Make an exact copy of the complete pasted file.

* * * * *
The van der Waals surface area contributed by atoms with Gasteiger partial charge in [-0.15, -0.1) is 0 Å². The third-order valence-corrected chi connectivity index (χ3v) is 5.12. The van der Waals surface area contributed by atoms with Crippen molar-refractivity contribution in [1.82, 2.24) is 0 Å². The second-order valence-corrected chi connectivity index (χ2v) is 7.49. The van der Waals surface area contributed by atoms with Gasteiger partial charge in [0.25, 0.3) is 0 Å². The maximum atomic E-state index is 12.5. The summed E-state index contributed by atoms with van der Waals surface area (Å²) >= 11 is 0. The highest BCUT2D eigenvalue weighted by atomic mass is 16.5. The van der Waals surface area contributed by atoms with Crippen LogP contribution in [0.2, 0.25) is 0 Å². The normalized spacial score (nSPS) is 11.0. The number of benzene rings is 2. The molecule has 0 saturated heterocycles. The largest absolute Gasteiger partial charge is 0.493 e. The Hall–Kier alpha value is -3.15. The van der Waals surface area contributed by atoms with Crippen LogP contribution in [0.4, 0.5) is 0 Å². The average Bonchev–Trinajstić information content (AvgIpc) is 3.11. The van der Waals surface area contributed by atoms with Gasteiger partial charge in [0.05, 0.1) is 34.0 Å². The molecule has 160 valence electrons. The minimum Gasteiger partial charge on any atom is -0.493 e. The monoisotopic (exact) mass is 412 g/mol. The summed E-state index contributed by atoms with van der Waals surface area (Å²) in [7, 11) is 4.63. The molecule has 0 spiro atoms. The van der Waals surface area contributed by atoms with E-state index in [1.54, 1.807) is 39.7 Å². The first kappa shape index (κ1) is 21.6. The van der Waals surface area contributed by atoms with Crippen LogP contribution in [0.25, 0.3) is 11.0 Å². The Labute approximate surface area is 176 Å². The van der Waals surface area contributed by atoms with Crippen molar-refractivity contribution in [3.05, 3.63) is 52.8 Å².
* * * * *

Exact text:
The van der Waals surface area contributed by atoms with Gasteiger partial charge in [-0.15, -0.1) is 0 Å². The third-order valence-corrected chi connectivity index (χ3v) is 5.12. The van der Waals surface area contributed by atoms with Crippen molar-refractivity contribution in [1.82, 2.24) is 0 Å². The second-order valence-corrected chi connectivity index (χ2v) is 7.49. The van der Waals surface area contributed by atoms with Gasteiger partial charge in [0.25, 0.3) is 0 Å². The maximum atomic E-state index is 12.5. The summed E-state index contributed by atoms with van der Waals surface area (Å²) >= 11 is 0. The highest BCUT2D eigenvalue weighted by atomic mass is 16.5. The van der Waals surface area contributed by atoms with Crippen LogP contribution in [0.2, 0.25) is 0 Å². The normalized spacial score (nSPS) is 11.0. The number of benzene rings is 2. The molecule has 0 saturated heterocycles. The largest absolute Gasteiger partial charge is 0.493 e. The Hall–Kier alpha value is -3.15. The van der Waals surface area contributed by atoms with Crippen LogP contribution in [0.4, 0.5) is 0 Å². The average Bonchev–Trinajstić information content (AvgIpc) is 3.11. The van der Waals surface area contributed by atoms with Gasteiger partial charge in [0.05, 0.1) is 34.0 Å². The molecule has 160 valence electrons. The minimum Gasteiger partial charge on any atom is -0.493 e. The monoisotopic (exact) mass is 412 g/mol. The summed E-state index contributed by atoms with van der Waals surface area (Å²) in [7, 11) is 4.63. The molecule has 0 spiro atoms. The van der Waals surface area contributed by atoms with E-state index in [1.54, 1.807) is 39.7 Å². The first kappa shape index (κ1) is 21.6. The van der Waals surface area contributed by atoms with Crippen LogP contribution in [0.25, 0.3) is 11.0 Å². The Labute approximate surface area is 176 Å². The van der Waals surface area contributed by atoms with Crippen molar-refractivity contribution in [3.05, 3.63) is 52.8 Å².